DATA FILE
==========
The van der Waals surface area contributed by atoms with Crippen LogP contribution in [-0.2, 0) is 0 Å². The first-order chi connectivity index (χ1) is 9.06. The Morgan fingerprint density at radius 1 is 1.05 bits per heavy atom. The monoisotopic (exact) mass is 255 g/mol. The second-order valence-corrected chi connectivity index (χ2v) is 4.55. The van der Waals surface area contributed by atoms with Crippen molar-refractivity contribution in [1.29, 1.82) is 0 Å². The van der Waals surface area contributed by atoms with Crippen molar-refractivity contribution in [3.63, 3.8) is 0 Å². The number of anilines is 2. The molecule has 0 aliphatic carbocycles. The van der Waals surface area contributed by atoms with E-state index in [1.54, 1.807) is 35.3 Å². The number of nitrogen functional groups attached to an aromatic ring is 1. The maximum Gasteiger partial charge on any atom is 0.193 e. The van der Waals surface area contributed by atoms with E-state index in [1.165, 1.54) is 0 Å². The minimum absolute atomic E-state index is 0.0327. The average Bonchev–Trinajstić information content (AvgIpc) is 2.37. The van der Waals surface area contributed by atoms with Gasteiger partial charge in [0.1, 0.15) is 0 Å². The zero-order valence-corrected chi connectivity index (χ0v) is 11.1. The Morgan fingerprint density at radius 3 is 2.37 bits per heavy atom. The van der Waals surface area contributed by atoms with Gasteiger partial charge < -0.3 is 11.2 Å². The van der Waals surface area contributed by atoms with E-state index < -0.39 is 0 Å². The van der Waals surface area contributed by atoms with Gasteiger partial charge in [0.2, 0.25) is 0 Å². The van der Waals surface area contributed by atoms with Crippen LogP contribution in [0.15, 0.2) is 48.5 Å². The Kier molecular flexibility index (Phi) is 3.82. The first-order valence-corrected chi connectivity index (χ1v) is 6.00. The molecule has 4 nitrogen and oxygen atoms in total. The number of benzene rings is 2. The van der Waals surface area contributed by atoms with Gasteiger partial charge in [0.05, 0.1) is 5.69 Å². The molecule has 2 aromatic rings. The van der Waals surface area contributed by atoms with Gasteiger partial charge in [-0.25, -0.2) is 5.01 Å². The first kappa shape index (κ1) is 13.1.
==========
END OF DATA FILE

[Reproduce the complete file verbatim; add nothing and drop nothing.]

The van der Waals surface area contributed by atoms with Crippen LogP contribution in [-0.2, 0) is 0 Å². The first-order chi connectivity index (χ1) is 9.06. The Morgan fingerprint density at radius 1 is 1.05 bits per heavy atom. The monoisotopic (exact) mass is 255 g/mol. The second-order valence-corrected chi connectivity index (χ2v) is 4.55. The van der Waals surface area contributed by atoms with Crippen molar-refractivity contribution in [1.29, 1.82) is 0 Å². The van der Waals surface area contributed by atoms with Crippen molar-refractivity contribution in [3.63, 3.8) is 0 Å². The number of anilines is 2. The molecule has 0 aliphatic carbocycles. The van der Waals surface area contributed by atoms with E-state index in [1.54, 1.807) is 35.3 Å². The number of nitrogen functional groups attached to an aromatic ring is 1. The maximum Gasteiger partial charge on any atom is 0.193 e. The van der Waals surface area contributed by atoms with E-state index in [1.165, 1.54) is 0 Å². The minimum absolute atomic E-state index is 0.0327. The average Bonchev–Trinajstić information content (AvgIpc) is 2.37. The van der Waals surface area contributed by atoms with Gasteiger partial charge in [0.1, 0.15) is 0 Å². The zero-order valence-corrected chi connectivity index (χ0v) is 11.1. The Morgan fingerprint density at radius 3 is 2.37 bits per heavy atom. The van der Waals surface area contributed by atoms with Gasteiger partial charge < -0.3 is 11.2 Å². The van der Waals surface area contributed by atoms with E-state index < -0.39 is 0 Å². The van der Waals surface area contributed by atoms with Gasteiger partial charge in [0.2, 0.25) is 0 Å². The van der Waals surface area contributed by atoms with Crippen LogP contribution in [0.15, 0.2) is 48.5 Å². The Kier molecular flexibility index (Phi) is 3.82. The first-order valence-corrected chi connectivity index (χ1v) is 6.00. The molecule has 4 nitrogen and oxygen atoms in total. The number of benzene rings is 2. The van der Waals surface area contributed by atoms with Gasteiger partial charge in [0.05, 0.1) is 5.69 Å². The molecule has 2 aromatic rings. The van der Waals surface area contributed by atoms with Gasteiger partial charge in [-0.25, -0.2) is 5.01 Å². The first kappa shape index (κ1) is 13.1.